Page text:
There have been more great films made in New York than any other city. It’s hard to narrow it down to seven. What I tried to do is pick the ones where the city play a major character in the film. So here they are and I’m sure as always I’ll think of a few that should have made the list once I post this.
Goodfellas is my favorite films of all time, but because the studio is so ignorant they won’t even let you embed a trailer it is off the list.
“Roger Ebert Presents At the Movies,” a weekly half-hour film review program, was announced today by its producers, Chaz and Roger Ebert. The program continues the 35-year-old run of a reviewing format first introduced by Gene Siskel and Ebert and later by Ebert and Richard Roeper. The Eberts said the new program will air in January 2011
With only a few days to go till the FilmmakerIQ film noir video contest (September 23rd, 2010), John Hess covers three basic DIY techniques to help you shoot better Film Noir: including simple DIY lights (and why work lights are evil), cookies, and some basic color grading.
When you meet the girl of your dreams, would you defeat her ex-boyfriends to win her love? The London based sound team behind “Scott Pilgrim vs. the World” share their stories about bringing to life the comic book pages of this alternative universe.
Featured in this SoundWorks Collection Sound for Film Profile is Re-recording Mixer Chris Burdon, Re-recording Mixer Doug Cooper, and Supervising Sound Editor Julian Slater.
There’s no con more satisfying and lucrative than finding a way to make a living as a screenwriter. And Ted Griffin is a man who knows a good con. Anyone who tried to follow the clever criminal head games he built into his screenplays for Ocean’s Eleven and Matchstick Men knows not to trust this guy. Except when he talks about screenwriting, which he does with great humor and insight in this enlightening interview that ranges from his early work on Ravenous and Best Laid Plans through the unexpected pitfalls of trying to direct his first film, Rumor Has It…
After hitting on a brilliant new life plan, our first instinct is to tell someone — but Derek Sivers says it’s better to keep goals secret. He presents research stretching as far back as the 1920s to show why people who talk about their ambitions may be less likely to achieve them.
The once promising indie film industry has all but disappeared from Hollywood in recent years. Author Edward Jay Epstein explores the complicated finances behind why Hollywood is abandoning the indie films in favor of big budget spectacles like Avatar.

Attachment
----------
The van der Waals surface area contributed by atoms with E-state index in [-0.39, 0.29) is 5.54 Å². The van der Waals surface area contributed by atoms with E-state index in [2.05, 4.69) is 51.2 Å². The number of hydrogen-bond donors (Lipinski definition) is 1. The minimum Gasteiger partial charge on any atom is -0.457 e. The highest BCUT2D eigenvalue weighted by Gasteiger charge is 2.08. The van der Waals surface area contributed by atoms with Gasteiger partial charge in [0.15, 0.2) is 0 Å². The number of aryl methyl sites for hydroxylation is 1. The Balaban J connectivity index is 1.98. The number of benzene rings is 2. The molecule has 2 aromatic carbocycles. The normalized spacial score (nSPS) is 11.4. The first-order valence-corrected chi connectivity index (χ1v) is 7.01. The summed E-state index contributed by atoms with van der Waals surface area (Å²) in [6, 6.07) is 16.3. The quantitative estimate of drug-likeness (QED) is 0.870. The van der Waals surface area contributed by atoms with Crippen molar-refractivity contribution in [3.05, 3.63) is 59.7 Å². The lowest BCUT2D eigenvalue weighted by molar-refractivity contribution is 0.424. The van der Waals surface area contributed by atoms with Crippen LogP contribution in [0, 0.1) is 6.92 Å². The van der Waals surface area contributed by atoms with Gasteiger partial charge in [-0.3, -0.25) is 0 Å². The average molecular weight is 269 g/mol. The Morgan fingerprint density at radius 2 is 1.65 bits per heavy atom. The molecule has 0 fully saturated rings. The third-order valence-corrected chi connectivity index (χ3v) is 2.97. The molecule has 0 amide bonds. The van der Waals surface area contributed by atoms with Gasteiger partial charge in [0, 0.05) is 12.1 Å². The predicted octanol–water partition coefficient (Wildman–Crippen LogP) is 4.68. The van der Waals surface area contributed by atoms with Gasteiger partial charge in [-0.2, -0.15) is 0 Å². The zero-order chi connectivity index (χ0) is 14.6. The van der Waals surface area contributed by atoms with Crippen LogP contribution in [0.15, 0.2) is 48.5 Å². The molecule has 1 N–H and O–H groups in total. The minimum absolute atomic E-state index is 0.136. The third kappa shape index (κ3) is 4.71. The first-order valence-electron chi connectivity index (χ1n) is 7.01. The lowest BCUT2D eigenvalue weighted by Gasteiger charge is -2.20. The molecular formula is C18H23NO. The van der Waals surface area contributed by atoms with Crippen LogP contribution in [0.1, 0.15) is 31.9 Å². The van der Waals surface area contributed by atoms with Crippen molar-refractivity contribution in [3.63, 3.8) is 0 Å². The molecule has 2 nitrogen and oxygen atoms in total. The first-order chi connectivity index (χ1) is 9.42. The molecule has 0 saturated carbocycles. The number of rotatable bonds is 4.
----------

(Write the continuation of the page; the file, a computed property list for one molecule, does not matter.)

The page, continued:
The Big Six six studios–Disney, Paramount, Universal, Warner Brothers, Fox, and Sony–are also distribution juggernauts. They dominate both American and foreign distribution . Each of them employs a small army of salesmen, publicists, media buyers, theater-relations liaisons, merchandising specialists, and lawyers to get its movies and coming attractions on the best screens in theaters, its stars on the top TV shows, and its DVDs in the prime space at video stores. Because of their enormous clout with theater chains, the Big Six can open their movies on 4,000 screens in the US and thousands of additional screens overseas. They also have long-standing merchandising deals with fast-food chains, toy companies, and other mass retailers to assist these global openings. Since their distribution machines have enormous overhead, the Big Six studios need to confine their releases to potentially huge grossing movies. The size of the gross is crucial–even if there is no net profit–because studios, take a hefty cut of it off the top in the form of a distribution fee (typically, on movies that studios finance, it is 30 percent) which helps offset the overhead. The requisite, however, often leaves producers of smaller films out in the cold. Consider, for example, the sad story told to me by one of the most successful indie producer. In 2009, he brought to a major studio a project that had a budget of a mere $20 million with a well-regarded director and stars. After running the numbers, the studio estimated that its potential box-office was $100 million, which would yield it, just from the distribution fee and the output deal with HBO, a 100 percent profit on its investment. Yet, it flatly turned down the project because, as its executive told the producer, “We don’t do films that do not have a projected box-office of at least $150 million.” The reason is that each studio has only a limited number of slots for their releases, and they have to fill them with so-called “high value” films with a potential to generating hundreds of millions of dollars in revenue to pay their overhead. Indie films, even if they return a profitable on a relatively small investment, cannot be counted on to do that job.